Tuesday, October 4, 2011

St Patrick's Cathedral, New York

St Patrick's Cathedral is the seat of the Catholic Archbishop of New York. It is the largest decorated Gothic-style Catholic Cathedral in the United States and has been recognised throughout its history as a centre of Catholic life in this country. 




The site of St. Patrick's was purchased in 1810 to build a Jesuit school and the cornerstone of the church was laid on August 15, 48 years later. 




The current Cathedral began in 1858 by Archbishop John Hughes to replace the original church, which is used today as a parish church in New York. 





Work was suspended during the Civil War, but the first American Cardinal, John McCloskey, got construction back underway in 1865, opening the doors in May 1879.  
Extensive work has been taking place until the 1930s, including the installation of the great organ.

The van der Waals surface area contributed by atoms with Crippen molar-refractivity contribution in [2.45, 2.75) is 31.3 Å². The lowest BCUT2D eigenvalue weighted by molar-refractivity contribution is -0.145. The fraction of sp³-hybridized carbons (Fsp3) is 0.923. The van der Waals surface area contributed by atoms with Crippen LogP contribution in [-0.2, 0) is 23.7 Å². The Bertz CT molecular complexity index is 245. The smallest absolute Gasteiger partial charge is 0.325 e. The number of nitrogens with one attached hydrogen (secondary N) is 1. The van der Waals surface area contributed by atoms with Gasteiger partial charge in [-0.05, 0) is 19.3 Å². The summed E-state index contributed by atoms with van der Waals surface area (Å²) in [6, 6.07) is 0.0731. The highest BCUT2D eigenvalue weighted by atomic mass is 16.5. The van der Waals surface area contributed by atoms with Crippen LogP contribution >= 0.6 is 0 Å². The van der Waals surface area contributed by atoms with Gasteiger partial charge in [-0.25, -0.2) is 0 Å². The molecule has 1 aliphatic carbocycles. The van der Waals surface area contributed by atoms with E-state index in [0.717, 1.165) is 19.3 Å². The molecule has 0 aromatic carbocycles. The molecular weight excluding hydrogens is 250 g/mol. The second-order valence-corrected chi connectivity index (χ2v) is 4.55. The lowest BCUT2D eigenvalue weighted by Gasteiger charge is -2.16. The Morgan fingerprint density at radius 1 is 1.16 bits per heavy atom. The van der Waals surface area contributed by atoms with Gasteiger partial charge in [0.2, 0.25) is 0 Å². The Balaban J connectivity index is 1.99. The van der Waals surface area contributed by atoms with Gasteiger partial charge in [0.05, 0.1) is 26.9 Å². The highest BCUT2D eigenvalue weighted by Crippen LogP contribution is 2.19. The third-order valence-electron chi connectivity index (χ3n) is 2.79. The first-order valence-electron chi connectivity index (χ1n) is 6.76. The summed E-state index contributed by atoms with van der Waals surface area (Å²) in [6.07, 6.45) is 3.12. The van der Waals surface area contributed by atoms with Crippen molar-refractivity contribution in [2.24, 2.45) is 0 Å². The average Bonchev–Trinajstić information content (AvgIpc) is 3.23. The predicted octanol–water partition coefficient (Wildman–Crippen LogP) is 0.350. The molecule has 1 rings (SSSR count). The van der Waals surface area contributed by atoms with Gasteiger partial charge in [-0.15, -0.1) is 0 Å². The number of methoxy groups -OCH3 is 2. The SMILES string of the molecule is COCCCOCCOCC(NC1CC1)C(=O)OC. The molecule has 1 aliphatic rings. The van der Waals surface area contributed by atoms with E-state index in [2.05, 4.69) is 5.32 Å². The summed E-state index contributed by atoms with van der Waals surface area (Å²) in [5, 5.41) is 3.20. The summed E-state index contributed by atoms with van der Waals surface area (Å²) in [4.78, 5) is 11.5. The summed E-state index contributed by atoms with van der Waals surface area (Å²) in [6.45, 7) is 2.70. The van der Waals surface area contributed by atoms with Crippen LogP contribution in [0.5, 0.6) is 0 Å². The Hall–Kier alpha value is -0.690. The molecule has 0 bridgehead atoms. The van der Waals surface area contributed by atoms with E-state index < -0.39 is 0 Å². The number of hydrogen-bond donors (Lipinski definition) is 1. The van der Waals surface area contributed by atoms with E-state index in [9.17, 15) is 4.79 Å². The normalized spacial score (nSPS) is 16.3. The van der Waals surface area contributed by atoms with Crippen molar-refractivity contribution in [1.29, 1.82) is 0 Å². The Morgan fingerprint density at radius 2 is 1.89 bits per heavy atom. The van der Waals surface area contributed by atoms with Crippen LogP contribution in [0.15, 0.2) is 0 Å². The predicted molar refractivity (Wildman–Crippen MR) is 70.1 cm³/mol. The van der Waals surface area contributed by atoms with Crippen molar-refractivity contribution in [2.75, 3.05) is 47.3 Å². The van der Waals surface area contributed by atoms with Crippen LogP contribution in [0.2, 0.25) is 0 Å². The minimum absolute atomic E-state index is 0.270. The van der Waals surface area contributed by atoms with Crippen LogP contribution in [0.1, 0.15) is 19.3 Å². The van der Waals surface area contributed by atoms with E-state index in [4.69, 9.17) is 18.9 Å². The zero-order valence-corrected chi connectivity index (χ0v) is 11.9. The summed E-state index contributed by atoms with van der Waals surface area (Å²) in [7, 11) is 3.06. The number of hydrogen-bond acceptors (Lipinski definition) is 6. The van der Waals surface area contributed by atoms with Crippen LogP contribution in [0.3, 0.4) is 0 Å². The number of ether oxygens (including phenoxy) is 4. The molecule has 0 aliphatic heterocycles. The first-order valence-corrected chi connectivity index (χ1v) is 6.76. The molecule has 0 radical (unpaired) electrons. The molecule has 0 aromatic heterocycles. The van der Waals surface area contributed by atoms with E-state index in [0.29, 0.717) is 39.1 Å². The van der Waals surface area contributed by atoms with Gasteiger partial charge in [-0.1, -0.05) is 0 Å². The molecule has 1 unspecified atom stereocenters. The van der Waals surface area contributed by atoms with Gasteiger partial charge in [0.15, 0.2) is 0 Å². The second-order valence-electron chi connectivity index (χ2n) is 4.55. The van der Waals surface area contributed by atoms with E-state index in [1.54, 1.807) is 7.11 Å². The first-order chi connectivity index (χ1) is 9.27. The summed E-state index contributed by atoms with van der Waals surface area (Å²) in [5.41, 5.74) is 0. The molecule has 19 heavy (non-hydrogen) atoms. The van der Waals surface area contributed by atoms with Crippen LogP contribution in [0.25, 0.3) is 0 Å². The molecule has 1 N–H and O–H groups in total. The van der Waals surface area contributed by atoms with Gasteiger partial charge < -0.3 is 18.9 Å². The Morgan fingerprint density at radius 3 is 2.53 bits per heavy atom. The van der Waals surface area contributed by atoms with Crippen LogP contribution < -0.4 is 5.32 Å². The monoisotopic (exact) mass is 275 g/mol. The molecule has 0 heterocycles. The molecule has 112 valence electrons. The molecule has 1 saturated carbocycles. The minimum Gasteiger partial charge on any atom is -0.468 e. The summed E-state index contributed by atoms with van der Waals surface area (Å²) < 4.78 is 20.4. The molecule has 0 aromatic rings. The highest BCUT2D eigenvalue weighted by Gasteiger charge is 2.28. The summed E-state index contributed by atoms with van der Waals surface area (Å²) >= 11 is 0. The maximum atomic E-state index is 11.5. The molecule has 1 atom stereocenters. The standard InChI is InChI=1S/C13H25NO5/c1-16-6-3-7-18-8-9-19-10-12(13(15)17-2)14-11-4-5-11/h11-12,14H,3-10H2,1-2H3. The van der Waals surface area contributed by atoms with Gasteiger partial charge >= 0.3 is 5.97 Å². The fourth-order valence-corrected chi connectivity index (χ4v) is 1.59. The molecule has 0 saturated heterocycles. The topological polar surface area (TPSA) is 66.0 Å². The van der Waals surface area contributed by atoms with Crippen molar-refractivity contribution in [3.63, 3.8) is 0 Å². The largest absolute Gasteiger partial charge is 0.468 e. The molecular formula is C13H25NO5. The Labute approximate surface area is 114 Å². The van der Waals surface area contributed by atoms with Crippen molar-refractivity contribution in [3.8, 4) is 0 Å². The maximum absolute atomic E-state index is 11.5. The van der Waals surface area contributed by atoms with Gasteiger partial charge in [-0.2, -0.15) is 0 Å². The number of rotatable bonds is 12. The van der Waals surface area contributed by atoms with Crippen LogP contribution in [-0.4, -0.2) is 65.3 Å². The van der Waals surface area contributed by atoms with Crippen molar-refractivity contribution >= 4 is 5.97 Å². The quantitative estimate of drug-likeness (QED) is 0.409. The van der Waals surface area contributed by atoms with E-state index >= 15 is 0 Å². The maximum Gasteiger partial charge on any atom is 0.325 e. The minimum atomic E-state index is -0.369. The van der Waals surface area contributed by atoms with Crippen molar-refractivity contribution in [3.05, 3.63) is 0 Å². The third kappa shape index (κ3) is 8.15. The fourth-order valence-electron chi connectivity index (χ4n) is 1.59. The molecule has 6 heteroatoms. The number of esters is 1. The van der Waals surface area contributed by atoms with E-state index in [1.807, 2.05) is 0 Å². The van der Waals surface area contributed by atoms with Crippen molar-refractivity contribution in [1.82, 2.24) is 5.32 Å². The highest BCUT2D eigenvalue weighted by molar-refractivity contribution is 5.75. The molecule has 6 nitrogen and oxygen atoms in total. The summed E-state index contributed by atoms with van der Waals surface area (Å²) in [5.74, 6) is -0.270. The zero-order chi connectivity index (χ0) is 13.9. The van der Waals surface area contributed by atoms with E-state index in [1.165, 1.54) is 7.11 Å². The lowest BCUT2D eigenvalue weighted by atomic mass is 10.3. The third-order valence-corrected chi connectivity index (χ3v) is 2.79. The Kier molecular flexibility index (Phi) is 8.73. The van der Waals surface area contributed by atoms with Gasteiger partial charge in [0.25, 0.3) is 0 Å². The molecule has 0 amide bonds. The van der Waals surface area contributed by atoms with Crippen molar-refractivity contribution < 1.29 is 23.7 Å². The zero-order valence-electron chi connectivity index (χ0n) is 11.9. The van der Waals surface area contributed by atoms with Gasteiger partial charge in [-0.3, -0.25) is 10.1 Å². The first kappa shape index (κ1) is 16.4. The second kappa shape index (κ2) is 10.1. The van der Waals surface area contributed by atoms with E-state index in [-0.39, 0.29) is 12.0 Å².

The windows were made by renowned artist in Chartres, France; Birmingham, England and Boston Massachusetts. The Cathedral seats nearly 2.200 people. 
The Cathedral is a formidable Midtown landmark, its Gothic facade an intriguing counterpoint to the angular lines and smooth surfaces of the skyscrapers around it.




Th altars are what stand out in the Cathedral, which go all around the Church. Each altar maintains its unique and different style, where for example St. Michael and St. Louis altar was designed by Tiffany and Company.  

No comments:

Post a Comment